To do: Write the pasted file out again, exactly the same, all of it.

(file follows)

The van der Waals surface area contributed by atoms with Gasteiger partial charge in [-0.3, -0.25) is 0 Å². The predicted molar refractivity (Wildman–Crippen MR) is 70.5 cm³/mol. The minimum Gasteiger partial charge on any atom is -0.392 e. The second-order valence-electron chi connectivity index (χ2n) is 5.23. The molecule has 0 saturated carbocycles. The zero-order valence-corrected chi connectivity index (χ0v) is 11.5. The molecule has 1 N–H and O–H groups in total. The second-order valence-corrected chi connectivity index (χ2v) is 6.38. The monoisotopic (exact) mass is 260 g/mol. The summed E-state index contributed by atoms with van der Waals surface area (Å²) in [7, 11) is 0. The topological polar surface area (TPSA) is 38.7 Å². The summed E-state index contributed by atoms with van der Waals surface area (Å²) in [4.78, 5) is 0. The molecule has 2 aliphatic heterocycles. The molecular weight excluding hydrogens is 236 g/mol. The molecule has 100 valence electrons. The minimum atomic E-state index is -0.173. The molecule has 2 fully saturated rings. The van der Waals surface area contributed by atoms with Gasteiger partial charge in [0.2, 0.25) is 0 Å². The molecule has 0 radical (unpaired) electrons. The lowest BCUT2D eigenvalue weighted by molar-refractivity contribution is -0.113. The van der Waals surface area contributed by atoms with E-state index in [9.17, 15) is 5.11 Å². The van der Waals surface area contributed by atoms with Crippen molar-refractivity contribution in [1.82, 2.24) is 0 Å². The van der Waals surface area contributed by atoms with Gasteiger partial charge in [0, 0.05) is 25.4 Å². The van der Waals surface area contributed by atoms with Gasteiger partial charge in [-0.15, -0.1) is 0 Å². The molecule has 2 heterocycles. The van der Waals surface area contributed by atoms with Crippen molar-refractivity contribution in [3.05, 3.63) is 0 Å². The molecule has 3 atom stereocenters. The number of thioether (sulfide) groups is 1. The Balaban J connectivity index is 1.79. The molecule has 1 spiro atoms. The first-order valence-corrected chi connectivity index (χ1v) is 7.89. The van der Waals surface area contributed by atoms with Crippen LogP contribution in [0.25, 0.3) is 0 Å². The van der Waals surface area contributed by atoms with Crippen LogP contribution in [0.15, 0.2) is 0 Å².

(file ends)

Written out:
The van der Waals surface area contributed by atoms with Gasteiger partial charge in [-0.3, -0.25) is 0 Å². The predicted molar refractivity (Wildman–Crippen MR) is 70.5 cm³/mol. The minimum Gasteiger partial charge on any atom is -0.392 e. The second-order valence-electron chi connectivity index (χ2n) is 5.23. The molecule has 0 saturated carbocycles. The zero-order valence-corrected chi connectivity index (χ0v) is 11.5. The molecule has 1 N–H and O–H groups in total. The second-order valence-corrected chi connectivity index (χ2v) is 6.38. The monoisotopic (exact) mass is 260 g/mol. The summed E-state index contributed by atoms with van der Waals surface area (Å²) in [7, 11) is 0. The topological polar surface area (TPSA) is 38.7 Å². The summed E-state index contributed by atoms with van der Waals surface area (Å²) in [4.78, 5) is 0. The molecule has 2 aliphatic heterocycles. The molecular weight excluding hydrogens is 236 g/mol. The molecule has 100 valence electrons. The minimum atomic E-state index is -0.173. The molecule has 2 fully saturated rings. The van der Waals surface area contributed by atoms with Gasteiger partial charge in [0.2, 0.25) is 0 Å². The molecule has 0 radical (unpaired) electrons. The lowest BCUT2D eigenvalue weighted by molar-refractivity contribution is -0.113. The van der Waals surface area contributed by atoms with E-state index in [9.17, 15) is 5.11 Å². The van der Waals surface area contributed by atoms with Crippen molar-refractivity contribution in [1.82, 2.24) is 0 Å². The van der Waals surface area contributed by atoms with Gasteiger partial charge in [0, 0.05) is 25.4 Å². The van der Waals surface area contributed by atoms with Gasteiger partial charge in [-0.15, -0.1) is 0 Å². The molecule has 2 heterocycles. The van der Waals surface area contributed by atoms with Crippen molar-refractivity contribution in [3.05, 3.63) is 0 Å². The molecule has 3 atom stereocenters. The number of thioether (sulfide) groups is 1. The Balaban J connectivity index is 1.79. The molecule has 1 spiro atoms. The first-order valence-corrected chi connectivity index (χ1v) is 7.89. The van der Waals surface area contributed by atoms with Crippen LogP contribution in [0.25, 0.3) is 0 Å². The van der Waals surface area contributed by atoms with Crippen LogP contribution in [0.15, 0.2) is 0 Å².